Dental implants are the tooth replacement that is most like your natural teeth. They’re so much like your natural teeth that they are threatened by the same disease that most often leads to tooth loss: gum disease.

Although there is some dispute about whether gum disease is the same when it affects dental implants, we are coming to learn that as dental implants get more popular, the disease is changing to reflect those changes.

Gum Disease around Dental Implants Should Be Treated as Usual

Different Names for the Same Condition?

Although we often use the label “gum disease” broadly, many argue for the use of specific terms like periodontal disease and peri-implantitis.

Periodontal disease describes gum disease that is found around the tooth. (That’s literally what it means: peri- “around” and -dont “tooth”.) This is divided into two categories: gingivitis, or minor inflammation of the gums and periodontitis, a more serious infection that leads to bone loss and may lead to tooth loss.

Peri-implantitis is also divided into two categories: mucositis, inflammation of the gum tissue, and peri-implantitis, a more serious infection that can lead to bone loss and potential implant failure. Note that gingiva and mucosa are both alternate names for gum tissue.

So we describe the two conditions using different terms, but it seems that they’re very similar (if not identical) conditions. Some researchers have proposed that different bacteria may be involved in the two conditions, but this hasn’t been confirmed.

Peri-Implantitis Is Common

Another commonality between the two conditions is that, like periodontal disease, peri-implantitis is common. About half of all American adults have periodontal disease, and about 43% of implants are affected by some degree of peri-implantitis, mostly mucositis.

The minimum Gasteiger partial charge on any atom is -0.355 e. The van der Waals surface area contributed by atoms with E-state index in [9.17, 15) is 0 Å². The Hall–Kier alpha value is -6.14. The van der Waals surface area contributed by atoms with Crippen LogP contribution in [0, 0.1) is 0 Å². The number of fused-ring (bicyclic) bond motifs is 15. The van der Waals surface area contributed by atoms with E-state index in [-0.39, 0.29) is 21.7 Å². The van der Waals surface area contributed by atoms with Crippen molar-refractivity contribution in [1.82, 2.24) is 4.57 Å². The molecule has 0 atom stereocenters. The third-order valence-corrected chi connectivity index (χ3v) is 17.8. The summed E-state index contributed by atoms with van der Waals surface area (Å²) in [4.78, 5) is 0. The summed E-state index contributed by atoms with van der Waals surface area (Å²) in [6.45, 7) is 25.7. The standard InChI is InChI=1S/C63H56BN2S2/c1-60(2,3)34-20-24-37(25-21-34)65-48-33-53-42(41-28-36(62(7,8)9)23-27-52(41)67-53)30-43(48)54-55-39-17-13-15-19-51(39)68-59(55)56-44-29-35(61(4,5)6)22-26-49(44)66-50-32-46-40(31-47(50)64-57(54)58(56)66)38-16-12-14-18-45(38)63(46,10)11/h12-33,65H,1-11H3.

In addition, peri-implantitis has similar risk factors. This includes:

  • Smoking
  • Drug use
  • Increased age
  • Diabetes
  • Poor oral hygiene

In the past, it was mostly older Americans who got dental implants, but now we are seeing more people get dental implants after losing their teeth at a relatively young age thanks to smoking or drug use. These factors may also increase the prevalence of gum disease affecting dental implants, so we have to watch out for them more carefully.

Prevention and Early Treatment Are Best

If there’s a drawback to dental implants, it’s that people treat them as though they were indestructible. They may use their dental implants to do things they would never think of doing with their natural teeth. Or they may think that because their implants can’t get cavities, they don’t need to brush or see the dentist anymore. And, unfortunately, people with the highest risk may be the least likely to make follow-up implant appointments.

Because of gum disease, it’s important to take care of implants as though they were normal teeth. Make regular dental visits even if all your teeth have been replaced with dental visits. This will allow us to help clean your implants, and identify problems early. We can also help you understand whether your home hygiene routine is working or not–and how to get it back on track if necessary.

Dental implants can be considered “second chance teeth.” You have another opportunity to do what’s best for your teeth, and another opportunity to keep your teeth for life.

If you are looking for dental implants in San Jose, we can help make sure you get the best results with healthy implants, from placement to maintenance. Please call (408) 354-5600 today for an appointment with implant dentist Dr. Nancy Nehawandian at Top Down Dental in Los Gatos.